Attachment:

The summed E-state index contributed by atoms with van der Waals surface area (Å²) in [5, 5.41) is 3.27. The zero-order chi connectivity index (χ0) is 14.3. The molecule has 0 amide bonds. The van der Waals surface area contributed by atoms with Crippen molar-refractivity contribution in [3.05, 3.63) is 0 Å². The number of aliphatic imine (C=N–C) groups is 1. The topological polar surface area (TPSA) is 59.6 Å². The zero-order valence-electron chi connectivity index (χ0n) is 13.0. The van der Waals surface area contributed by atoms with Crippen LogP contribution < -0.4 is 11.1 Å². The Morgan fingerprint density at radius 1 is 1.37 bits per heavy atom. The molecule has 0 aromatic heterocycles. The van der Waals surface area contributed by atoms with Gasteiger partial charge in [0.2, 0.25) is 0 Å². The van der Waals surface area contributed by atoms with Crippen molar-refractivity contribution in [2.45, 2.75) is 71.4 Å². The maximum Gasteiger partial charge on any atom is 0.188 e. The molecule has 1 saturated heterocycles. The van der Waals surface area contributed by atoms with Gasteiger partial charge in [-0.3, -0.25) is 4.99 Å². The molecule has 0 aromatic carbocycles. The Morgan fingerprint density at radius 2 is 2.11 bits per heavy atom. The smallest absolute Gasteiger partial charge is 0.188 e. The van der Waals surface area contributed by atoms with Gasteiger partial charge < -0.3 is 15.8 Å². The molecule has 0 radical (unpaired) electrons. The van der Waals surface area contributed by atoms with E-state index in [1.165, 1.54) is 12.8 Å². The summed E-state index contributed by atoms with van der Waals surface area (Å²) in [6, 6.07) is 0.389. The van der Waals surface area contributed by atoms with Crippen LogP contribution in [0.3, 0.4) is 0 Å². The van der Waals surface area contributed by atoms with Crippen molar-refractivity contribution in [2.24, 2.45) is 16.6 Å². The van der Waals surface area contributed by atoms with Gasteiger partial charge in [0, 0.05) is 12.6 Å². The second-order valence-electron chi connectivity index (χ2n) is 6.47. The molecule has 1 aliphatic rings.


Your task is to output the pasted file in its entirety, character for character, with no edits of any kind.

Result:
The summed E-state index contributed by atoms with van der Waals surface area (Å²) in [5, 5.41) is 3.27. The zero-order chi connectivity index (χ0) is 14.3. The molecule has 0 amide bonds. The van der Waals surface area contributed by atoms with Crippen molar-refractivity contribution in [3.05, 3.63) is 0 Å². The number of aliphatic imine (C=N–C) groups is 1. The topological polar surface area (TPSA) is 59.6 Å². The zero-order valence-electron chi connectivity index (χ0n) is 13.0. The van der Waals surface area contributed by atoms with Crippen LogP contribution < -0.4 is 11.1 Å². The Morgan fingerprint density at radius 1 is 1.37 bits per heavy atom. The molecule has 0 aromatic heterocycles. The van der Waals surface area contributed by atoms with Gasteiger partial charge in [0.2, 0.25) is 0 Å². The van der Waals surface area contributed by atoms with Crippen molar-refractivity contribution in [2.45, 2.75) is 71.4 Å². The maximum Gasteiger partial charge on any atom is 0.188 e. The molecule has 1 saturated heterocycles. The van der Waals surface area contributed by atoms with Gasteiger partial charge in [-0.3, -0.25) is 4.99 Å². The molecule has 0 aromatic carbocycles. The Morgan fingerprint density at radius 2 is 2.11 bits per heavy atom. The smallest absolute Gasteiger partial charge is 0.188 e. The van der Waals surface area contributed by atoms with Gasteiger partial charge < -0.3 is 15.8 Å². The molecule has 0 radical (unpaired) electrons. The van der Waals surface area contributed by atoms with E-state index in [1.165, 1.54) is 12.8 Å². The summed E-state index contributed by atoms with van der Waals surface area (Å²) in [6, 6.07) is 0.389. The van der Waals surface area contributed by atoms with Crippen LogP contribution in [0.3, 0.4) is 0 Å². The van der Waals surface area contributed by atoms with Crippen molar-refractivity contribution in [2.24, 2.45) is 16.6 Å². The van der Waals surface area contributed by atoms with Gasteiger partial charge in [0, 0.05) is 12.6 Å². The second-order valence-electron chi connectivity index (χ2n) is 6.47. The molecule has 1 aliphatic rings.